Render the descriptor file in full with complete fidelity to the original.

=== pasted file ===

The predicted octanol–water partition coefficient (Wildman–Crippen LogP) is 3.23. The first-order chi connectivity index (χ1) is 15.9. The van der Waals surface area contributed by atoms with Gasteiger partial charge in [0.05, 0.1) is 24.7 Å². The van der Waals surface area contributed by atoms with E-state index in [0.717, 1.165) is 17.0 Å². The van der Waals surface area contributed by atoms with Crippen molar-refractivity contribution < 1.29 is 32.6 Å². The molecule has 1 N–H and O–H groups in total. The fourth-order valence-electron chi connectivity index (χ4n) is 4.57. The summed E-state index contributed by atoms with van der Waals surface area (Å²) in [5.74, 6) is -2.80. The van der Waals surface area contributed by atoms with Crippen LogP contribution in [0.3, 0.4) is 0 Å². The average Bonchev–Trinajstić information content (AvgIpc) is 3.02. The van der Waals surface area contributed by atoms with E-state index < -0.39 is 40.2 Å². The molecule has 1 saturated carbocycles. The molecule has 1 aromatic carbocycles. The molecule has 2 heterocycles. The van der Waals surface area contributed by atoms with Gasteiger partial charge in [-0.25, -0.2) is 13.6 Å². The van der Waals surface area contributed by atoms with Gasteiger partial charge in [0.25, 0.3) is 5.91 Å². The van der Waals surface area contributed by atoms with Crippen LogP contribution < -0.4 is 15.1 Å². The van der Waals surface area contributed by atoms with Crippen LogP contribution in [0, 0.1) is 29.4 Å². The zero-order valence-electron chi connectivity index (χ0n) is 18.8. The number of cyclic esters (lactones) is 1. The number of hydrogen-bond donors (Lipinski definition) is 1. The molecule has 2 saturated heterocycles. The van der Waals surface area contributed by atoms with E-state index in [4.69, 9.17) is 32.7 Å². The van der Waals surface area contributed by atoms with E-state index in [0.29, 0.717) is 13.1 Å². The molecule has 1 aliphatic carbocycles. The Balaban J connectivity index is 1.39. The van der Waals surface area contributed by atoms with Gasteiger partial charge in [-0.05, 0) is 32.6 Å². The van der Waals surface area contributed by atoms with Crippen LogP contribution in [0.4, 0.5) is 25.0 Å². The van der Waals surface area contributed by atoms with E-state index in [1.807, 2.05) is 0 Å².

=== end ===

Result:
The predicted octanol–water partition coefficient (Wildman–Crippen LogP) is 3.23. The first-order chi connectivity index (χ1) is 15.9. The van der Waals surface area contributed by atoms with Gasteiger partial charge in [0.05, 0.1) is 24.7 Å². The van der Waals surface area contributed by atoms with E-state index in [0.717, 1.165) is 17.0 Å². The van der Waals surface area contributed by atoms with Crippen molar-refractivity contribution < 1.29 is 32.6 Å². The molecule has 1 N–H and O–H groups in total. The fourth-order valence-electron chi connectivity index (χ4n) is 4.57. The summed E-state index contributed by atoms with van der Waals surface area (Å²) in [5.74, 6) is -2.80. The van der Waals surface area contributed by atoms with Crippen LogP contribution in [0.3, 0.4) is 0 Å². The average Bonchev–Trinajstić information content (AvgIpc) is 3.02. The van der Waals surface area contributed by atoms with E-state index < -0.39 is 40.2 Å². The molecule has 1 saturated carbocycles. The molecule has 1 aromatic carbocycles. The molecule has 2 heterocycles. The van der Waals surface area contributed by atoms with Gasteiger partial charge in [-0.25, -0.2) is 13.6 Å². The van der Waals surface area contributed by atoms with Gasteiger partial charge in [0.25, 0.3) is 5.91 Å². The van der Waals surface area contributed by atoms with Crippen LogP contribution < -0.4 is 15.1 Å². The van der Waals surface area contributed by atoms with Crippen LogP contribution in [0, 0.1) is 29.4 Å². The zero-order valence-electron chi connectivity index (χ0n) is 18.8. The number of cyclic esters (lactones) is 1. The number of hydrogen-bond donors (Lipinski definition) is 1. The molecule has 2 saturated heterocycles. The van der Waals surface area contributed by atoms with E-state index in [4.69, 9.17) is 32.7 Å². The van der Waals surface area contributed by atoms with E-state index in [0.29, 0.717) is 13.1 Å². The molecule has 1 aliphatic carbocycles. The Balaban J connectivity index is 1.39. The van der Waals surface area contributed by atoms with Gasteiger partial charge in [-0.05, 0) is 32.6 Å². The van der Waals surface area contributed by atoms with Crippen LogP contribution in [0.4, 0.5) is 25.0 Å². The van der Waals surface area contributed by atoms with E-state index in [1.807, 2.05) is 0 Å².